The Panama Canal after a century of human impacts
Jorge Salgado, María I. Vélez, Catalina González-Arango, Neil L. Rose, Handong Yang, Carme Huguet, Juan Camacho & Aaron O’Dea
Received Date: 16th September 19
Large tropical river dam projects are set to accelerate over the forthcoming decades to satisfy growing demand for energy, irrigation and flood control. When tropical rivers are dammed, the immediate impacts are well studied, but the long-term (decades-centuries) consequences of impoundment remain poorly known. Here, we gather historical and paleoecological data from Gatun Lake, formed by the building of the Gatun Dam (Panama Canal, Panamá) over 100 years ago, to reconstruct the limnological evolution of the system in response to individual and linked stressors (river damming, forest flooding, deforestation, invasive species, pollution and hydro-climate). We found that after a century of dam construction parallels associated with the natural hydrological functioning of river floodplains persist. Hence, hydrology remains the most important temporal structural factor positively stimulating primary productivity, deposition of new minerals, and reduction of water transparency during wet periods. During dry periods, clear water and aerobic conditions prevail and nutrients transform into available forms in the detrital-rich reductive sediments. We highlight the importance of climate change as an ultimate rather than proximate anthropogenic factor for sustainable management options of tropical dams.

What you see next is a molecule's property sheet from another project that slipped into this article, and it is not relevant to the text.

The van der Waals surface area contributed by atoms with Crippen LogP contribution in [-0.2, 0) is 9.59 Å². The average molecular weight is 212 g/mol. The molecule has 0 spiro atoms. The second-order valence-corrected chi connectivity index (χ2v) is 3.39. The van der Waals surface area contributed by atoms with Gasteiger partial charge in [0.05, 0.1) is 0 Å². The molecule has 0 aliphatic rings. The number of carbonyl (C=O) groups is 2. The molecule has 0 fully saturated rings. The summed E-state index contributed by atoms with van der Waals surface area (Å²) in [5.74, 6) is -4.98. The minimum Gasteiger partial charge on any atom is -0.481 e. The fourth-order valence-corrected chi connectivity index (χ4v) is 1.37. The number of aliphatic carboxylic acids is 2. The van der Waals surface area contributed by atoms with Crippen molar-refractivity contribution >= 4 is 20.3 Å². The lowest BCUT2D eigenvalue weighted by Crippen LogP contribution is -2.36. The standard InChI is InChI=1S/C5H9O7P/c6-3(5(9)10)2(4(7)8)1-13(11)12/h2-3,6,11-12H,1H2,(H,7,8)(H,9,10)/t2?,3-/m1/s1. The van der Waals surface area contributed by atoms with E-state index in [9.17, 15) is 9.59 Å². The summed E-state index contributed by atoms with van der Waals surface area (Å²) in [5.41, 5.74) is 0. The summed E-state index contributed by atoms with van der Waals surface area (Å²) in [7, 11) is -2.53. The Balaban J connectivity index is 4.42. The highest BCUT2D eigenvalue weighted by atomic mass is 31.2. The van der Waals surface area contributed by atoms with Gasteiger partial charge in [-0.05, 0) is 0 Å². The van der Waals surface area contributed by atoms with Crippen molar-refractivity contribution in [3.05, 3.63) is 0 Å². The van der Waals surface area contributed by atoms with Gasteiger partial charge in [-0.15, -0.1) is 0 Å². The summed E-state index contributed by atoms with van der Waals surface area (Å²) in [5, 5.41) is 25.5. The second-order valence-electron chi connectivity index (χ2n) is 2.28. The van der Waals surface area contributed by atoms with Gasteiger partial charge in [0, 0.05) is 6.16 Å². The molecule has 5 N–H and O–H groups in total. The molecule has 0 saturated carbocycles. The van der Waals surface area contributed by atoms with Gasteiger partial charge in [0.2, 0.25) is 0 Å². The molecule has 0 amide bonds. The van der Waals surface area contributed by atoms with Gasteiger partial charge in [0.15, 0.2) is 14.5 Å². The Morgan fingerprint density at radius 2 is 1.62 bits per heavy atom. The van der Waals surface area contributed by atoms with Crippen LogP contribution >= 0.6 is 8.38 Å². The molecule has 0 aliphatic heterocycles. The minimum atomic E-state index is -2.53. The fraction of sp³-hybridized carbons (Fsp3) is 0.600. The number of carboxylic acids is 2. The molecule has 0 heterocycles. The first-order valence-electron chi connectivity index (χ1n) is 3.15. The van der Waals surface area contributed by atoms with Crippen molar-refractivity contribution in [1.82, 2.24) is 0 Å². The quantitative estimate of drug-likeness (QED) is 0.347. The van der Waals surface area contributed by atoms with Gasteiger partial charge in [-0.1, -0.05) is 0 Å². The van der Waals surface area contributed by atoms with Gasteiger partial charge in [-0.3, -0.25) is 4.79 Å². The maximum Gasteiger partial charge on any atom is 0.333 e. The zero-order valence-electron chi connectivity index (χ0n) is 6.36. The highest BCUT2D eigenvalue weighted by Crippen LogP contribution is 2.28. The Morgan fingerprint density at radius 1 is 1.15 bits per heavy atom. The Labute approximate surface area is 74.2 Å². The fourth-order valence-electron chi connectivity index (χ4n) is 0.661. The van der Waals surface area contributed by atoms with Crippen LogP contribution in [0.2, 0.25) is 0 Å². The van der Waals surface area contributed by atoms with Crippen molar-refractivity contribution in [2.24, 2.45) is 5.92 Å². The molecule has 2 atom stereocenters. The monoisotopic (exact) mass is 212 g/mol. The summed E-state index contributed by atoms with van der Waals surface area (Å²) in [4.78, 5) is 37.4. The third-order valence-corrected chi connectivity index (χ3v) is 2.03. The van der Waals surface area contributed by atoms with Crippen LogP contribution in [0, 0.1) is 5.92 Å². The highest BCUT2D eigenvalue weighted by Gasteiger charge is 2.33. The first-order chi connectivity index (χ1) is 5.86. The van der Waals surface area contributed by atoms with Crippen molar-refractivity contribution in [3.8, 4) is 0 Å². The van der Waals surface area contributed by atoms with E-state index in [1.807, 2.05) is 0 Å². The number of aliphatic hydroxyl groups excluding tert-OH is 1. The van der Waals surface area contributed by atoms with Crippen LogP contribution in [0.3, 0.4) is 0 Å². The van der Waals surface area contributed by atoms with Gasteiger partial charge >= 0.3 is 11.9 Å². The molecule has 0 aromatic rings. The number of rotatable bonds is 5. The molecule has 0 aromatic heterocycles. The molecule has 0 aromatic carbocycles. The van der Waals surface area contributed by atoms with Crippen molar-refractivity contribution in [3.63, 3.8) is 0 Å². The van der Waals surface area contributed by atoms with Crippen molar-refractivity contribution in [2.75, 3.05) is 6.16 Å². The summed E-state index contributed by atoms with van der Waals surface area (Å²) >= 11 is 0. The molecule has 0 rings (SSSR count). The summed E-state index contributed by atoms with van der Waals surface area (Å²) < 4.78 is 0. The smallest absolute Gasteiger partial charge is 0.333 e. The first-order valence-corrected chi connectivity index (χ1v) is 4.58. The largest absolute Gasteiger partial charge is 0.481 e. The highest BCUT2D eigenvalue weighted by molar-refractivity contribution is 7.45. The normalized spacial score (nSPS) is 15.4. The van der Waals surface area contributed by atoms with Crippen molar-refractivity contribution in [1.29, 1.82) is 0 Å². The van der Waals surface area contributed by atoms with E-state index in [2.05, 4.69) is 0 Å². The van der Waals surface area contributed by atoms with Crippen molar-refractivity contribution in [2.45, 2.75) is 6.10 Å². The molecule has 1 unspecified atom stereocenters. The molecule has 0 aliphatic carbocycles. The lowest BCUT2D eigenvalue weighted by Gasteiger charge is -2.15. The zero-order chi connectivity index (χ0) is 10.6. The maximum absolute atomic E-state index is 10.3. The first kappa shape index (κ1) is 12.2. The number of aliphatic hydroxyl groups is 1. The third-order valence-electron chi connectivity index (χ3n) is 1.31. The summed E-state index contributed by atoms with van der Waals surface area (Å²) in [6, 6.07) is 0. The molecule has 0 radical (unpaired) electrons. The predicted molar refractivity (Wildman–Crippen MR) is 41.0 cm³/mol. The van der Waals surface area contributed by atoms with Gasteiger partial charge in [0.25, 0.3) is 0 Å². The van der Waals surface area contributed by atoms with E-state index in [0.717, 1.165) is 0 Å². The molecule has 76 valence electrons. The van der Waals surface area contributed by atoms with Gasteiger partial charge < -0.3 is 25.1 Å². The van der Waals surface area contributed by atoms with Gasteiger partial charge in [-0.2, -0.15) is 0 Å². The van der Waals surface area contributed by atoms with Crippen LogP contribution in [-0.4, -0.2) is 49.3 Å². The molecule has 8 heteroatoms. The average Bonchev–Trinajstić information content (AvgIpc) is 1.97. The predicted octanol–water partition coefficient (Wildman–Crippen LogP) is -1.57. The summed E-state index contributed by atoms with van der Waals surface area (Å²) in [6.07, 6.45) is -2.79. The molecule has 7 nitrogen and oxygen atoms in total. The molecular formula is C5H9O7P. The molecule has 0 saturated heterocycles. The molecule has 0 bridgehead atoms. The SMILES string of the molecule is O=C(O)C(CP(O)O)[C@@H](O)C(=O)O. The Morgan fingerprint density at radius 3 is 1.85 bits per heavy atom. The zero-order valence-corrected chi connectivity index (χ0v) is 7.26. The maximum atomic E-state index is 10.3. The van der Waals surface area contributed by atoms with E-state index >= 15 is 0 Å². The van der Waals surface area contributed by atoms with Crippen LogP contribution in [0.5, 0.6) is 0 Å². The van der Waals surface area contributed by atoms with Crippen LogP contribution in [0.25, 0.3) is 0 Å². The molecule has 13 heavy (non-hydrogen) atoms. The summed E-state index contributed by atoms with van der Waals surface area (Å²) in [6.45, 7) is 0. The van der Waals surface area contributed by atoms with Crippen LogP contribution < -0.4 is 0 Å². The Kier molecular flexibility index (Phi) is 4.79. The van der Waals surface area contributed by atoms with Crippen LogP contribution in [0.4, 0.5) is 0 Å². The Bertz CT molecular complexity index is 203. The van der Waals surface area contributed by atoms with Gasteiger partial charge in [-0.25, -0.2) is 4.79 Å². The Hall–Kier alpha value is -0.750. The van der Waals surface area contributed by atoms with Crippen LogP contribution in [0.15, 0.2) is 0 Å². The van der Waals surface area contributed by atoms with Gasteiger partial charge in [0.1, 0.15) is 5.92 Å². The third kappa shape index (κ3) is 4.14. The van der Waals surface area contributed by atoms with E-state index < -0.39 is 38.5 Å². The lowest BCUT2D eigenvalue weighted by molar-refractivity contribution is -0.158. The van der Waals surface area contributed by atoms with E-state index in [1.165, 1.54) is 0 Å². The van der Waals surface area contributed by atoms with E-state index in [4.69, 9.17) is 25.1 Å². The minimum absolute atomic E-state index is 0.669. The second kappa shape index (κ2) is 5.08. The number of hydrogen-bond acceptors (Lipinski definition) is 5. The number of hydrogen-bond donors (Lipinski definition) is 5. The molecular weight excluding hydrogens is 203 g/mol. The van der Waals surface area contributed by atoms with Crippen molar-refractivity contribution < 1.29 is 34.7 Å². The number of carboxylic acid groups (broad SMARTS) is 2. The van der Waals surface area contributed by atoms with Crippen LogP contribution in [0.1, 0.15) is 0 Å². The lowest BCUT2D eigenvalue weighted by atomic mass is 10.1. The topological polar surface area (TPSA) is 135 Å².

Read in full at bioRxiv.
This is an abstract of a preprint hosted on an independent third party site. It has not been peer reviewed but is currently under consideration at Nature Communications.